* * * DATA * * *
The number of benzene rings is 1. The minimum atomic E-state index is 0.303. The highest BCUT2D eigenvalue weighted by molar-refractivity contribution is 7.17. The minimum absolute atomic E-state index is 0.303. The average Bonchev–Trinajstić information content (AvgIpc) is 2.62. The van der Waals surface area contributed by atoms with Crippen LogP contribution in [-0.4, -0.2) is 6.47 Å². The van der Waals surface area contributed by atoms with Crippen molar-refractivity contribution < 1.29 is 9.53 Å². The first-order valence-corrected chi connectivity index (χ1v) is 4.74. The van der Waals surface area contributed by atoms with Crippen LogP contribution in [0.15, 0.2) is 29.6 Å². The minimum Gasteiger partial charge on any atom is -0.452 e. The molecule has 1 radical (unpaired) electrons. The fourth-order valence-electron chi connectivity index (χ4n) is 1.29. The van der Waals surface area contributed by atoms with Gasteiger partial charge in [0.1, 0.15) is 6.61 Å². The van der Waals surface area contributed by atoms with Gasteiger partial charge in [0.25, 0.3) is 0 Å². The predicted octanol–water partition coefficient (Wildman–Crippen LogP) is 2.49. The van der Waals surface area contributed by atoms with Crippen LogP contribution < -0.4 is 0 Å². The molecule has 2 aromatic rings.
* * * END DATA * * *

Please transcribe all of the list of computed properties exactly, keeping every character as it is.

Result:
The number of benzene rings is 1. The minimum atomic E-state index is 0.303. The highest BCUT2D eigenvalue weighted by molar-refractivity contribution is 7.17. The minimum absolute atomic E-state index is 0.303. The average Bonchev–Trinajstić information content (AvgIpc) is 2.62. The van der Waals surface area contributed by atoms with Crippen LogP contribution in [-0.4, -0.2) is 6.47 Å². The van der Waals surface area contributed by atoms with Crippen molar-refractivity contribution < 1.29 is 9.53 Å². The first-order valence-corrected chi connectivity index (χ1v) is 4.74. The van der Waals surface area contributed by atoms with Crippen LogP contribution in [0.15, 0.2) is 29.6 Å². The minimum Gasteiger partial charge on any atom is -0.452 e. The molecule has 1 radical (unpaired) electrons. The fourth-order valence-electron chi connectivity index (χ4n) is 1.29. The van der Waals surface area contributed by atoms with Gasteiger partial charge in [0.1, 0.15) is 6.61 Å². The van der Waals surface area contributed by atoms with Gasteiger partial charge in [0.25, 0.3) is 0 Å². The predicted octanol–water partition coefficient (Wildman–Crippen LogP) is 2.49. The van der Waals surface area contributed by atoms with Crippen LogP contribution < -0.4 is 0 Å². The molecule has 2 aromatic rings.